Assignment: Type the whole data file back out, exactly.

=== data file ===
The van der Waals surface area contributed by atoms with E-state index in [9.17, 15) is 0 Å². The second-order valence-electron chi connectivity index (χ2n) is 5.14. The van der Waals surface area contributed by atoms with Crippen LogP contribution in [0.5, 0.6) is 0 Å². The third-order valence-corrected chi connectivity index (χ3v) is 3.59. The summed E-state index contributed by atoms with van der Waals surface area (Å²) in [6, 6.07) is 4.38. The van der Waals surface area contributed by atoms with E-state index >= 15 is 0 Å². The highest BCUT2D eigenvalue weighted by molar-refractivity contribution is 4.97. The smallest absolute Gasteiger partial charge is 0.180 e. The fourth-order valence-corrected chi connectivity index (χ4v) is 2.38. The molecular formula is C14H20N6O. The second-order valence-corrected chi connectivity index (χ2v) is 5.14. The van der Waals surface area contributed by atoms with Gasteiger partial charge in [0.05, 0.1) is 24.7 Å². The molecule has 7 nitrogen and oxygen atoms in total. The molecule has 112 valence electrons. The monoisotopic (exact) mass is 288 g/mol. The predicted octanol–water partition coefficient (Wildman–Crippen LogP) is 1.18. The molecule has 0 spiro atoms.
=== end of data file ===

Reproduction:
The van der Waals surface area contributed by atoms with E-state index in [9.17, 15) is 0 Å². The second-order valence-electron chi connectivity index (χ2n) is 5.14. The van der Waals surface area contributed by atoms with Crippen LogP contribution in [0.5, 0.6) is 0 Å². The third-order valence-corrected chi connectivity index (χ3v) is 3.59. The summed E-state index contributed by atoms with van der Waals surface area (Å²) in [6, 6.07) is 4.38. The van der Waals surface area contributed by atoms with E-state index >= 15 is 0 Å². The highest BCUT2D eigenvalue weighted by molar-refractivity contribution is 4.97. The smallest absolute Gasteiger partial charge is 0.180 e. The fourth-order valence-corrected chi connectivity index (χ4v) is 2.38. The molecular formula is C14H20N6O. The second-order valence-corrected chi connectivity index (χ2v) is 5.14. The van der Waals surface area contributed by atoms with Gasteiger partial charge in [0.05, 0.1) is 24.7 Å². The molecule has 7 nitrogen and oxygen atoms in total. The molecule has 112 valence electrons. The monoisotopic (exact) mass is 288 g/mol. The predicted octanol–water partition coefficient (Wildman–Crippen LogP) is 1.18. The molecule has 0 spiro atoms.